Sailing with the Penguin - April, 2010

Since three different people have pointed out to me recently that the S/V Rockhopper website has been languishing for some
time now, I am going to start attempting to update it at least monthly.  While this is certainly not as exciting as reading
Suzanne's most recent Facebook post, at least it will be better than the cobwebs that have been on the site.

As we end April, we have finally moved back aboard Rockhopper.  After two years of an unsuccessful attempt to use electric
motors for propulsion, Suzanne and I finally decided that we would go back to nasty, old, but reliable diesel propulsion.  Partly
this was because of the problems getting the motors to work, partly because we realized that for any sort of long distance
cruising, we would have needed a diesel generator capable of powering the motors anyway.  

Based on my last foray into this big of a project, I decided that we needed to hire someone to actually install the engine.  This
was both a good decision and a not so good decision.  The good part was that I had someone do the job that knew what he
was doing.  The not so good part was that it took way longer than expected.  We had originally been told the job would take
between three and six days.  The final result was that we lived 43 days in two different hotels.

First, we took two weeks just to get the boat pulled out of the water at the marina.  While the people at the Jordan Marine
Service have been
very helpful and the place is laid back, we were stuck waiting for another boat to get finished before we
could get hauled.  Then, when we got out of the water and got a look at the electric motor pods, we realized that they had not
lasted well.  They were corroded, one of the shafts was bent from where the boat had laid on her side in our slip during an
unusually low tide and both of them had indications that water had gotten inside.  In addition, the starboard side motor (the one
that had taken the brunt of the low tide) had started to leak into the boat where it was bolted to the hull.  

We decided to have these pulled off and the holes sealed by the boat yard.  Unfortunately, the “stainless steel” bolts that I had
used to install them had apparently been of such a low grade of stainless that most of them were corroded to the point where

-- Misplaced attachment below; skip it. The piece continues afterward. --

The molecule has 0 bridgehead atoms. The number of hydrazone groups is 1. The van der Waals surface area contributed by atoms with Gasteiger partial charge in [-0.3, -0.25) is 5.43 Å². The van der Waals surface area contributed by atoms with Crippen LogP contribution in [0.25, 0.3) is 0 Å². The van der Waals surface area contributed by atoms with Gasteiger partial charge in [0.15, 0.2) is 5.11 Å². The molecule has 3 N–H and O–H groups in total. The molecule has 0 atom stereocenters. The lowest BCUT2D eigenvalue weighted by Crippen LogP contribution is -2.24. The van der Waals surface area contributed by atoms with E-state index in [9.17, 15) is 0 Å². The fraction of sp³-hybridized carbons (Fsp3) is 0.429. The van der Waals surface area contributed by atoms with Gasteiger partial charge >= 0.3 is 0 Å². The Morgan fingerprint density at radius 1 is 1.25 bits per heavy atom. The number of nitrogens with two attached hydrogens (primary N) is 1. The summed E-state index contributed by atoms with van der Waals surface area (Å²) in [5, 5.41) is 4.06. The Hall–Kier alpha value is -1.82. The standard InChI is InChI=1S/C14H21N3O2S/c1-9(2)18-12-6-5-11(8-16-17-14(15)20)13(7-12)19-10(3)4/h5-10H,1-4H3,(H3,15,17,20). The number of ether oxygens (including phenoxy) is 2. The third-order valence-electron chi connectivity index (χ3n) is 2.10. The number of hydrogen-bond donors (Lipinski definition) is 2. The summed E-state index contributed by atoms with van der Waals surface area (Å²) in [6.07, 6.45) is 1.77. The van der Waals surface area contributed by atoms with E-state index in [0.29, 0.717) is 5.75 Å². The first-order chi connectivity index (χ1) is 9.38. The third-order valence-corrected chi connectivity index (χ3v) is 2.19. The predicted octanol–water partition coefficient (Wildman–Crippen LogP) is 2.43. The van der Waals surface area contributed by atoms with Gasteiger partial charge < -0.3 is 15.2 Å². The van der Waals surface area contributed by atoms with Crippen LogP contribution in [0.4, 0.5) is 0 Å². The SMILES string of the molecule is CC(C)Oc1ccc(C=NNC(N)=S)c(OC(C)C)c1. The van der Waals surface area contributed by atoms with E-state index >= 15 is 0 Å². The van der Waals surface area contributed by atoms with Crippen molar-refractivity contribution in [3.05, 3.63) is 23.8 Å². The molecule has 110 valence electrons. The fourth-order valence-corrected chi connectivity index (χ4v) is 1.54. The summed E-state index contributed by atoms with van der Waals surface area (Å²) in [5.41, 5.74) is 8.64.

they had to be cut off.  This took a couple of days, after which the fiberglass had to be repaired and faired in.

Next, the cockpit sole, which I had resealed with 3M 5200 when I pulled the old motor out, had to be lifted.  When I had put it
back in after the electric motor installation, I wanted to make sure it was secure.  It was.  According to the mechanic, it took him
an entire day with a crane, lifting and cutting, to get that up.  However, by the 19th (a full month after we had entered the
boatyard), the motor was ready for installation.  This took a full week and a half to be completed.  

Part of this was caused by unexpected problems like the propeller shaft refusing to turn because it had sat for so long in one
position or the muffler needing to be replaced because the previous engine had overheated at some point and melted its
interior.  Part of it is because of weather or other issues that have prevented the mechanic from working.  We were finally able
to move back on board on May 1 and, while the engine is in and running, we are now having the fuel system replaced.  

In addition to getting the engine replaced, we are trying to get the forestay replaced and a new roller furler installed, since the
previous R-F had fallen apart.  We also have had the bottom painted and the sides of the boat cleaned professionally.  We
were originally going to have it compounded and waxed, but we discovered after the cleaning that the hull had been previously
painted and there was very few spots where it was the original fiberglass gel coat.  Since Suzanne wants to have the boat
painted anyway, we have decided to just get her cleaned up this year and have a complete top side paint job done next year.  
While we had originally discussed a black and white paint scheme in keeping with our penguin theme, we are now going with
a cream and brown combination since we had the bottom paint done in brown and it really sets Rockie apart from the other
boats (but in a good way).  Of course, changing that color scheme means changing the sail covers, but that is not a bad idea
anyway, given that the current sail covers are torn, abused and faded.

On a more personal note, Suzanne has finished her paramedic qualifications and is now certified to give me CPR in the event
that I stroke out from seeing the engine replacement bill.  This has been a goal of Suzanne’s for about three years now, both
because it gives her a more portable skill to generate money while we cruise (oddly, there are very few sailing paralegals –
apparently, the sharks in the ocean do their own research and paperwork – sorry, Cecil!) and also to give her the opportunity to
give back to the community.  Unfortunately, just as she was finishing up her course work last year, her father passed away and
between the emotional struggle of dealing with family issues and the legal issues of settling his estate, she was unable to
concentrate on finalizing the written test.  

After a dedicated two months of effort, she has finally beaten the exam and is now ready to find someway to practice her
skills.  In order to help her, I offered to eat a lot of greasy, fattening foods and drink heavily, but she is insistent upon practicing
on non-family members.

Until next month, fair winds…